5 Keys to JSON Web Tokens and ASP.NET Core 2

I know JSON Web Tokens (JWT) have been around for a while, but I still run into many developers who do not know much or anything about them. You can read much more in the JWT Handbook and at one of my favorite online tool sites for using JWT at jwt.io.

Here are the 5 things I think you should know about JWT:

#1. OpenID

If you're not already using OpenID, a standard for single sign-on and identity provision, you should be looking into it. There are many sites where you can learn more about OpenID. The connect2id.com OpenID overview is a good place to start. And if you're using ASP.NET Core 2 and IdentityServer4, you definitely want to know more about JWT and OpenID.

#2. Security Concerns

You can encrypt your JWT tokens but most do not. You can include whatever you want in terms of claims in the token. Here's an example of a token trimmed down for length to simply demonstrate what an encoded token may look like. Note the "." dividers.


Here is what that token may look like when decoded from the Base 64 string:


  "typ": "JWT",
  "alg": "RS256",
  "x5t": "a3rMUgMFv9tPclLa6yF3zAkfquE",
  "kid": "a3rMUgMFv9tPclLa6yF3zAkfquE"

Payload Data

  "iss": "https://identity.yourdomain.com/identity",
  "aud": "https://identity.yourdomain.com/identity/resources",
  "exp": 1512842905,
  "nbf": 1512839305,
  "client_id": "apiclient",
  "scope": "openid",
  "sub": "108434458",
  "auth_time": 1512839305,
  "idp": "youridpid",
  "amr": [

So what do you need to be worried about with respect to security? Simply this. Make sure whatever you put into your JWT tokens do not reveal secrets or sensitive data that you do not want discovered. Yes, of course, the JWT is signed. The third part of the token is a hash created by the identity server and must be validated on the server side accepting the token when you use it in the Authorization header as a Bearer token.

This means the server side has to have the key used to validate. But on the client side, for unencrypted JWT tokens, the data can be useful. Just don't make it useful to the bad actor. And when you decide to add claims to your JWT from your identity server implementation, be sure you are comfortable with that data being out in the wild.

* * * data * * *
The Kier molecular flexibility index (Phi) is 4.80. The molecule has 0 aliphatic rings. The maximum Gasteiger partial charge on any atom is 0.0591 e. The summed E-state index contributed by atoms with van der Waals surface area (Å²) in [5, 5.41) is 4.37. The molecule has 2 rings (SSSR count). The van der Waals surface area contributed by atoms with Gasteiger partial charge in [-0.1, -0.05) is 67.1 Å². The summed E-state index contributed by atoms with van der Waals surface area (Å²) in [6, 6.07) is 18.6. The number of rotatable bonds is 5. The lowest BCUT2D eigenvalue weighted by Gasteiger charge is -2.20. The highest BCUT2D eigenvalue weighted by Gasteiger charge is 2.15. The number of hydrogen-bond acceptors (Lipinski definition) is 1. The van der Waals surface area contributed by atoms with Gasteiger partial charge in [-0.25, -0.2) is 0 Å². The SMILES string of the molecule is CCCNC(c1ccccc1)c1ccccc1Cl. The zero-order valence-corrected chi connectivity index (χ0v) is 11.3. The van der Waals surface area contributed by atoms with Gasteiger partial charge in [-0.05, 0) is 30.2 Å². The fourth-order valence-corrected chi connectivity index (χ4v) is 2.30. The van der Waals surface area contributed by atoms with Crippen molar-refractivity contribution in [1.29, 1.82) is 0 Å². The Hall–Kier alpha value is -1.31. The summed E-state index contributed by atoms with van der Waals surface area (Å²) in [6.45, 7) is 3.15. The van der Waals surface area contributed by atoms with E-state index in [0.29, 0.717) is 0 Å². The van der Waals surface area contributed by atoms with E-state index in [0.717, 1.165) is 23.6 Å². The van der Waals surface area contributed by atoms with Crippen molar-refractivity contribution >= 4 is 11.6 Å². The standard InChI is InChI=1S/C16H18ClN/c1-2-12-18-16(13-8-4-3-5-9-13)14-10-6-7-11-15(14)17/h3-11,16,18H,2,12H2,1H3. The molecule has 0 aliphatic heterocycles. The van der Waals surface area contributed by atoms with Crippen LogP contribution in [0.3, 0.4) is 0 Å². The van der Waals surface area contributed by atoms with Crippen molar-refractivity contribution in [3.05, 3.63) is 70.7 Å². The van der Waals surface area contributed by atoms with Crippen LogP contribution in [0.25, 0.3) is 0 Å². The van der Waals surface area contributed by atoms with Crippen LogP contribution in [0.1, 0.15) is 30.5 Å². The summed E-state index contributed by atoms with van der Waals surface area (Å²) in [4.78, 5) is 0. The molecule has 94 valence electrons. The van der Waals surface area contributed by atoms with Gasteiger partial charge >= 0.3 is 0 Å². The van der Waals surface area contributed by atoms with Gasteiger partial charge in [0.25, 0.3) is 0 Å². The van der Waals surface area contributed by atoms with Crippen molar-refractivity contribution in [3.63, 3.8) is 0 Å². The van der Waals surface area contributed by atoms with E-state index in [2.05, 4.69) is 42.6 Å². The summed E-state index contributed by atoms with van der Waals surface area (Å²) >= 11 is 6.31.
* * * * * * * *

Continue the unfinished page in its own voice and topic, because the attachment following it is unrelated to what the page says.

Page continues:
#3 Authorization Most Common Use

The most common use of a JWT is as a bearer token in the Authorization header as I've just mentioned.

Authorization: Bearer [token]

Here's the flow.

  1. Browser (or API client) sends POST to identity endpoint with username and password.
  2. Identity server authenticates and creates JWT signed with secret key or certificate.
  3. Browser (or API client) receives the JWT token.
  4. Browser (or API client) makes request to the app server with Authorization header with "Bearer [token]" in request.
  5. App server validates the JWT token and authorizes and executes the request or denies it.
  6. Browser (or API client) receives response from the application server.

#4 Getting the "sub" Claim Back from Microsoft's Mapping

Before you spend a lot of time in ASP.NET Core 2 trying to get access to the "sub" (subject) claim in the controller's User (cast as ClaimsPrincipal), just know that it's not your fault. It's Microsoft's. They map claims and are not 100% compliant with the OpenID standard in that the "sub" claim disappears. Here's how you get it back:

public void ConfigureServices(IServiceCollection services)
  //config services like logging, Mvc, etc.
  //config services.AddAuthentication and AddAuthorization

By removing the "sub" claim from their claim type map, it will reappear in your ClaimsPrincipal like this dummy code written simply to show how to grab the "sub" claim now that it's back.

[HttpGet("{id}"), Authorize("openid")]
public string Get(int id)
  var user = User as ClaimsPrincipal;
  var memId = user.Claims
      .Where(x => x.Type == "sub")
      .Select(x => x.Value).FirstOrDefault();
  return memId;

Try that without removing it from the type map and you'll get a big fat null.

#5 JWT Tokens Can and Should Expire

If you are using JWT and OpenID, you should make sure that your identity server sets an expiration on the token. And if your authentication request provides your with a refresh token, you should learn how in the client to refresh (call the identity server with the refresh token) your access JWT token. See auth0's details on using refresh tokens.

A refresh token is especially useful for keeping a user logged in without asking her or him to enter a username and password again. And it is a great way to avoid storing credentials locally. Yeah, don't do that.


If you're not using JWT or have not yet become comfortable with tokens, you owe it to yourself to do a little reading, even if you're not a coder. But if you're a coder, you definitely need to grok JWT.